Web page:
What does female desire look like? The author of ‘Three Women’ spent 8 years finding out


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The story of female sexuality is often told in sweeping generalizations. Orgasms? They’re complicated. Desire? Hey, it’s fine—so long as you don’t wear it too overtly (slut). Not in the mood? Welp, consider pretending you are. These oversimplifications highlight why Lisa Taddeo’s Three Women (released July 9) is such a triumph: It is very specific. The featured three women’s stories add up to an unabridged tale of what it means to desire, love, and lust as someone who identifies as a woman.

Photo: Amazon

Our characters are Maggie, Lina, and Sloane—three real people leading very different lives in different United States locales, and over the course of 8 years, Taddeo interviewed, shadowed, and befriended each of them. We meet Maggie as a 17-year-old high school student who eventually goes public with her high school affair with her English teacher. Lina, a mother of two, begins cheating on her husband after he refuses to kiss her. And Sloane is a successful restauranteur whose husband chooses other men for her to sleep with while he watches.

Not every scenario in Three Women is relatable, per se (in fact, Maggie, Lina, and Sloane are white and heterosexual, which leaves out a whole lot of experiences). But the emotional world of each is told in strokes that are precise—not broad. In a time when Big Bush Energy is reigniting our commitment to putting our own pleasure first, sexcapades shared in a way that communicates their nuanced intricacy, weirdness, and achieved satisfaction feels like a great big leap for literature. Not to mention, a big win for every woman whose relationship status with sex is “It’s complicated.”

Below, Taddeo shares why the project felt urgent to her, a State of the Union on female desire, and more.

Well+Good: What made you want to start this project in the first place?

Taddeo: I met an editor who read an article of mine and wanted me to write a book about a subject that fascinated me. That broad sort of creative license is both cool and completely and utterly debilitating. My editor sent me a lot of books with immersive journalism, and among them was The Neighbor’s Wife by Gay Talese. The thing that struck me after reading it was that nobody had really written about the landscape of the desire. That book had been written in 1980, and plenty of people had written scientific books about sexuality, or memoirs where they touch on other aspects of people’s sexual desires. But I wanted to focus on a person that was not me, and what their desire looked like. What their ‘love life’ (for lack of a better word) was like, and how that might relate to the world at large in a way without being it being the epitome of it.

“When we’re not in a place of pain or passion, we find it hard to recall that we ever felt that way. It’s easier for us to condescend to someone else who’s in passion or in pain.” —Lisa Taddeo, Three Women author

Well+Good: How did you find Maggie, Lina, and Sloane—the three women whose stories you tell?

Taddeo: I started by taking trips. I went to the Porn Castle in San Francisco. I watched women and men masturbating in front of laptops where people at the other end of the computer were paying by the 15- to 30-minute interval. I quickly decided after the end of that experience that I didn’t want to write a book about that aspect of sex—the kind of mechanics of it. I wanted find the stories behind that acts. So I drove across the country six times at least, in-between writing to people, posting things on message boards, and looking for stories everywhere online. I posted signs on slot machines in casinos and barbecue joints and bars and corner stores and hair salons.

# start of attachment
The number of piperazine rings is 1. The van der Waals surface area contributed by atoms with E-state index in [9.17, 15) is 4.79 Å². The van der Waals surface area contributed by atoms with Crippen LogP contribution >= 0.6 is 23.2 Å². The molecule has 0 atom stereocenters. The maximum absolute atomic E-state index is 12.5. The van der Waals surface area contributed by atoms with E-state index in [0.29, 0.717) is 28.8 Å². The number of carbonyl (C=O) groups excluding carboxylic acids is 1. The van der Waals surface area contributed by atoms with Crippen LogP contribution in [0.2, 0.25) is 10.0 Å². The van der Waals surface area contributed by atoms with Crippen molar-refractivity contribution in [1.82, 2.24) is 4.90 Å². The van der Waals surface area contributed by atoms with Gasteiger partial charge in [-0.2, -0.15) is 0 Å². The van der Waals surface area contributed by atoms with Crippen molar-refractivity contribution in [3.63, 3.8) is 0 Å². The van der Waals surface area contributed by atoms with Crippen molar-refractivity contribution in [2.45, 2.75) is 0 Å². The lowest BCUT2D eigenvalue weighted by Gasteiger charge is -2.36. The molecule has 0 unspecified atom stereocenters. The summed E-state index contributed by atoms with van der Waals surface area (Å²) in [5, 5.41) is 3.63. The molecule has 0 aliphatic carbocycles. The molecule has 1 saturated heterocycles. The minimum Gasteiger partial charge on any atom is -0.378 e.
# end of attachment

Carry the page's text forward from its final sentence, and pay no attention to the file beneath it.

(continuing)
I ended up moving to Indiana because I felt like New York was not helping me. I was too immersed in my own life and I just needed to get out of it in order to understand a different world view. That’s how I found Lina. I found her community when I drove across the country one of those times. There was no real map, so that’s what I did.

Well+Good: The book is chock-full of stunning and immersive details about the innermost life of each woman. How did you slip into their shoes so effortlessly?

Taddeo: With Lina, it began with interviews sitting next to each other at coffee shops, but then it sort of evolved. We would work out together, get a drink together. I would follow her when she went to meet the guy (Aiden), or I would go to the place where she’d met him right after they’d left so I could kind of experience the sights and sounds that she had felt. It was less interviewing and more sort of being with them. These were facts, and it was real, but I tried to ask questions of the people that would yield that immediacy.

Well+Good: How did your understanding of female sexuality shift over the course of researching and writing Three Women?

Taddeo: The biggest thing I got from it was, when we’re not—as human beings—in a place of pain or passion, we find it hard to recall that we ever felt that way. It’s easier for us to condescend to someone else who’s in passion or in pain. Even though [these two states are] biologically the reason we exist, we don’t acknowledge it. We treat it like it’s not important. There were friends of mine who heard Lina’s story and said, “That’s so pathetic.” And I said, “It’s not pathetic. You’ve done the same thing. You were just in a different situation with a different type of person.”

That was part of my motivation for the way that I wrote it. It was to make sure that no one judged these women because we are all these women at one point; the heroes or the victims of our own narrative.

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